26 September 2017
From the Chesterfield archipelago it took us a little more than 3 days of sailing into the wind to reach Noumea. We arrived on “Le Caillou” under a slightly cloudy sky. The stopover at Port Moselle lasted a week before we set out for some new sampling sites in the Caledonian lagoon. Registered on UNESCO’s World Heritage List, this lagoon is the longest in the world.
Preparation of the mooring of Tara in Noumea – © Vincent Hilaire / Fondation Tara Expéditions
Still under the enchantment of those peaceful but active days spent in the Chesterfield Islands, the 15 Taranauts were called to order when, after crossing the southern pass, we hit rough seas again. As announced by the grib (weather forecast maps), a period of difficult navigation began using Tara’s 2 motors, no sails, heading directly into a steady southeast wind.
For the entire crew, life at sea immediately resumed a fairly monotonous (and for some people, even unpleasant) pace, punctuated by meals, night shifts, specific jobs, daily chores and routines. Except for Morgane Ratin and Guillaume Bourdin, who redoubled their energy on the rear deck, doing 3 plankton sampling stations on the way to Noumea.
Landscapes of the lagoon of New Caledonia – © Vincent Hilaire / Fondation Tara Expéditions
At dusk 72 hours later, after following a very mountainous coastline barely visible in the thick mist, we came to the entrance of the Caledonian lagoon – a liberation! Once we passed the immense barrier reef, the rolling and pitching ceased. An hour and a half later, advancing into the darkness, Simon Rigal found a quiet refuge for Tara, which meant a real night of sleep for everybody (finally)! Anchored here we were surrounded by only a few far-flung lights – a gentle and gradual return to civilization.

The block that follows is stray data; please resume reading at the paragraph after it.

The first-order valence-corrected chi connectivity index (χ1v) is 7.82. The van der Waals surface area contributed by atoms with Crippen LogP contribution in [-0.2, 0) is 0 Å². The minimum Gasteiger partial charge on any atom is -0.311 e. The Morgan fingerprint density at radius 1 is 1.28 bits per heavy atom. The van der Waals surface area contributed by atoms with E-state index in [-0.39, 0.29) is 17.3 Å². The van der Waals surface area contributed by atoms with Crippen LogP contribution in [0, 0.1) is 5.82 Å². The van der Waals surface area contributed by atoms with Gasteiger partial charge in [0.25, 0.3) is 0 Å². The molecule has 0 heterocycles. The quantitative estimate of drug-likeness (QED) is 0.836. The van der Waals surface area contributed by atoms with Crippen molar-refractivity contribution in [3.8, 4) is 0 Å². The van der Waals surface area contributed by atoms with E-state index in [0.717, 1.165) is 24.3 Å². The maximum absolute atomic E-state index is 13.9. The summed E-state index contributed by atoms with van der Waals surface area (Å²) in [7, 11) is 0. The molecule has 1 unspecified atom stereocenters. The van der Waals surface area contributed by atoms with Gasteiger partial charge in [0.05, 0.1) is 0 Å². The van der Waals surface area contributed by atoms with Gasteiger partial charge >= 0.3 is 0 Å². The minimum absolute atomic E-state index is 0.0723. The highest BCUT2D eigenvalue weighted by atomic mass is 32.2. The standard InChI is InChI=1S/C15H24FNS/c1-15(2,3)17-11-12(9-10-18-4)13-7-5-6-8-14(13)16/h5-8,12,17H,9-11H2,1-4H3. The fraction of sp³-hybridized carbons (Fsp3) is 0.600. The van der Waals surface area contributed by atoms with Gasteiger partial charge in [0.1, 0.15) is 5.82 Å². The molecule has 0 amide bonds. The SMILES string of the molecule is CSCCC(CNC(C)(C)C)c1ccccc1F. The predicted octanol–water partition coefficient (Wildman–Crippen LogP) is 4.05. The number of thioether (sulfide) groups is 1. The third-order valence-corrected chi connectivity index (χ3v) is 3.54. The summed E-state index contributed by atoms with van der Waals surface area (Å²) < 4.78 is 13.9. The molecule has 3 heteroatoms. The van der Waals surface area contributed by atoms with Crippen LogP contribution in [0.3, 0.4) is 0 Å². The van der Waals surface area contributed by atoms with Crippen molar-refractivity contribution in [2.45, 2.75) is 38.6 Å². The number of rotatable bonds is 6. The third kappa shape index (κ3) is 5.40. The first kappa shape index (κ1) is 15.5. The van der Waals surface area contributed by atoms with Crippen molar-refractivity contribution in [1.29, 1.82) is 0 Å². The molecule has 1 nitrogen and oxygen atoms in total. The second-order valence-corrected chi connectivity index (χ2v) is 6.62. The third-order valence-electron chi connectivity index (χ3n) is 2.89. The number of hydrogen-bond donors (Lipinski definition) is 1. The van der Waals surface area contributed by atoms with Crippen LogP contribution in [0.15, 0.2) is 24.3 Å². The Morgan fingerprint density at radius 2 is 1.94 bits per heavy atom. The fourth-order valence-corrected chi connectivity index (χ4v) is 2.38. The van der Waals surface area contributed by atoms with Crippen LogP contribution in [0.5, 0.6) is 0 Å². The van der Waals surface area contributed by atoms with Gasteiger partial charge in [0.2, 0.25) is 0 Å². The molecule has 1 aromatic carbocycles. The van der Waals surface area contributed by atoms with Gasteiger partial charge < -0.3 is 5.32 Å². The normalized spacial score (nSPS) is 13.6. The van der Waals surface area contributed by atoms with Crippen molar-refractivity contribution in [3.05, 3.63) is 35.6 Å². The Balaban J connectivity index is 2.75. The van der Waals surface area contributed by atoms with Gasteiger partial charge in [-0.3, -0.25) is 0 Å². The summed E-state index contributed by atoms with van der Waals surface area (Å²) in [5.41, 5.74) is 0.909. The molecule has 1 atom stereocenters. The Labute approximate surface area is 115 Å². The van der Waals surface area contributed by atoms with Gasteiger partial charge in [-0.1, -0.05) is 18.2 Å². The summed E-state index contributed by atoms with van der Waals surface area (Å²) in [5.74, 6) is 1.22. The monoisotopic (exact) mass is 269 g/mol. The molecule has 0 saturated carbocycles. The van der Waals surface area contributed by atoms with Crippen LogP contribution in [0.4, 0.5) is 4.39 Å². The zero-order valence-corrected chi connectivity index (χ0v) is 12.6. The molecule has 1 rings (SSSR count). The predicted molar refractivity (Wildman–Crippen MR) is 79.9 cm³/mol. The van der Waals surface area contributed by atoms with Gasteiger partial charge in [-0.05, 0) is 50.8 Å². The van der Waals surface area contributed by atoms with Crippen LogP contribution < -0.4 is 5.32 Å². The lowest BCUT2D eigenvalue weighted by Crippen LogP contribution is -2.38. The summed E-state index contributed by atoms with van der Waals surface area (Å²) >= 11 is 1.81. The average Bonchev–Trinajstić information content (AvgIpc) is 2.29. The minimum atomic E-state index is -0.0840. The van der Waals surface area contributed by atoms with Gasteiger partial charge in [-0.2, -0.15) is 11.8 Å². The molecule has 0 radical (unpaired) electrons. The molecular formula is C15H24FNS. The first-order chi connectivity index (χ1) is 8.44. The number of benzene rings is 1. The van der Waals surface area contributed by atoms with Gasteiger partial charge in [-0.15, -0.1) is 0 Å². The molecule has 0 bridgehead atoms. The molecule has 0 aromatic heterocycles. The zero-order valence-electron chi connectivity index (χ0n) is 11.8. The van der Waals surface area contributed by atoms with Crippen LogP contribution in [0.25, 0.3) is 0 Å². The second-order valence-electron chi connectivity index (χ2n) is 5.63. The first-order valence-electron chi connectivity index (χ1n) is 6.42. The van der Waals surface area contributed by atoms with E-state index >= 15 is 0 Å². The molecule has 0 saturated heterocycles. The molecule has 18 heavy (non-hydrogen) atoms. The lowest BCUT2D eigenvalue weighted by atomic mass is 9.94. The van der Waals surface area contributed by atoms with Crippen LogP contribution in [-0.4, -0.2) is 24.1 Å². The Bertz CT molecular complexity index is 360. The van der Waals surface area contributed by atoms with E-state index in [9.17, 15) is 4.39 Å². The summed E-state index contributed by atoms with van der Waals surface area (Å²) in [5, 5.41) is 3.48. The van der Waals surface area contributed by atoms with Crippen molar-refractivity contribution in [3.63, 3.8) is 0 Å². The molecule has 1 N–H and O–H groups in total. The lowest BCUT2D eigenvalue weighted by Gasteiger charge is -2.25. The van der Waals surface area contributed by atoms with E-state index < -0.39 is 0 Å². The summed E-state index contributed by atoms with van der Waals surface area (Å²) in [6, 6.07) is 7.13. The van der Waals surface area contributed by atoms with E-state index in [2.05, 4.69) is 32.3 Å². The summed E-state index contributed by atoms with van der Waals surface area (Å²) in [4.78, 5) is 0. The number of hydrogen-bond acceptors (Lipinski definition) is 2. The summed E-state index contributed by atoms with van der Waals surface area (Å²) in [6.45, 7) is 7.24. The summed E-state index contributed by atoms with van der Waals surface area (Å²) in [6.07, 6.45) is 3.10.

The next day, getting closer to our goal, we found a new spot to anchor in the lagoon, this time about 15 kilometers from Noumea. A second restful night.
“It looks a little like the Canary Islands”, said deck officer Francois Aurat, who will remain on board until the Solomon Islands. Seen from the boat, this very mountainous landscape, interspersed with bays, sparsely dotted with pinewoods, looks as if its vegetation was burnt by the sun.
Noumea’s harbour before entering the marina of Port Moselle – © Vincent Hilaire / Fondation Tara Expéditions
Then the first buildings appeared on the horizon: Noumea, formerly called Port-de-France, is a city of 180,000 inhabitants (counting the suburbs) – the largest French-speaking city in the entire Pacific Ocean. Tara docked in Port Moselle. As at every stopover, it was time for conferences, and visits of school kids and general public.
Thank you all for your welcome, your support, and many interesting exchanges. We’re heading for the Caledonian lagoons to do coral sampling, but we’ll come back to Noumea soon.
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